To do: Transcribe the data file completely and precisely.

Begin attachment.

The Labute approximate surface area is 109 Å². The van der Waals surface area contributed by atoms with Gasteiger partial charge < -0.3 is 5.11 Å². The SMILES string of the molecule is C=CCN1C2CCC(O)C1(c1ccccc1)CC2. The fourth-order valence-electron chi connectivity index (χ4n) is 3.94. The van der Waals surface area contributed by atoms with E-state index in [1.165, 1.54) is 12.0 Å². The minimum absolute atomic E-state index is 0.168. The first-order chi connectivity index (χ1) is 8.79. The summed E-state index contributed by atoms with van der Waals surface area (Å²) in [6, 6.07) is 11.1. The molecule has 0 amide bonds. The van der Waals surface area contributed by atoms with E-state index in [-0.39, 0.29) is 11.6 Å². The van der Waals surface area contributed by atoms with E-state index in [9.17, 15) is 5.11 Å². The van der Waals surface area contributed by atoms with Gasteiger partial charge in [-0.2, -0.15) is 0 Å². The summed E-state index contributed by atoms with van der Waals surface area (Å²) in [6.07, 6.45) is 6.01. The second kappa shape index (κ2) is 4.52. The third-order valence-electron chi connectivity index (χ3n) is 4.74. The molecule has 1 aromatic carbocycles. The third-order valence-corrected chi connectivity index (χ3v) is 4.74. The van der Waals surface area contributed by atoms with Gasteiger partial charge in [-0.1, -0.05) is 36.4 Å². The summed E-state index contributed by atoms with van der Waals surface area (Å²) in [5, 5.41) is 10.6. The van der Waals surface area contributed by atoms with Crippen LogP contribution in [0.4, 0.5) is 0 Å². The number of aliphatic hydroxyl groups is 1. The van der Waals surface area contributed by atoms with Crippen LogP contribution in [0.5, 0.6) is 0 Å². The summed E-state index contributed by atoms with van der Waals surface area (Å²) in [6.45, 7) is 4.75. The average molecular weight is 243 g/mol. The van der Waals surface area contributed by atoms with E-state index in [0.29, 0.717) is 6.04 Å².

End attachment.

The Labute approximate surface area is 109 Å². The van der Waals surface area contributed by atoms with Gasteiger partial charge < -0.3 is 5.11 Å². The SMILES string of the molecule is C=CCN1C2CCC(O)C1(c1ccccc1)CC2. The fourth-order valence-electron chi connectivity index (χ4n) is 3.94. The van der Waals surface area contributed by atoms with E-state index in [1.165, 1.54) is 12.0 Å². The minimum absolute atomic E-state index is 0.168. The first-order chi connectivity index (χ1) is 8.79. The summed E-state index contributed by atoms with van der Waals surface area (Å²) in [6, 6.07) is 11.1. The molecule has 0 amide bonds. The van der Waals surface area contributed by atoms with E-state index in [-0.39, 0.29) is 11.6 Å². The van der Waals surface area contributed by atoms with E-state index in [9.17, 15) is 5.11 Å². The van der Waals surface area contributed by atoms with Gasteiger partial charge in [-0.2, -0.15) is 0 Å². The summed E-state index contributed by atoms with van der Waals surface area (Å²) in [6.07, 6.45) is 6.01. The second kappa shape index (κ2) is 4.52. The third-order valence-electron chi connectivity index (χ3n) is 4.74. The molecule has 1 aromatic carbocycles. The third-order valence-corrected chi connectivity index (χ3v) is 4.74. The van der Waals surface area contributed by atoms with Gasteiger partial charge in [-0.1, -0.05) is 36.4 Å². The summed E-state index contributed by atoms with van der Waals surface area (Å²) in [5, 5.41) is 10.6. The van der Waals surface area contributed by atoms with Crippen LogP contribution in [0.4, 0.5) is 0 Å². The number of aliphatic hydroxyl groups is 1. The van der Waals surface area contributed by atoms with Crippen LogP contribution in [0.5, 0.6) is 0 Å². The summed E-state index contributed by atoms with van der Waals surface area (Å²) in [6.45, 7) is 4.75. The average molecular weight is 243 g/mol. The van der Waals surface area contributed by atoms with E-state index in [0.29, 0.717) is 6.04 Å².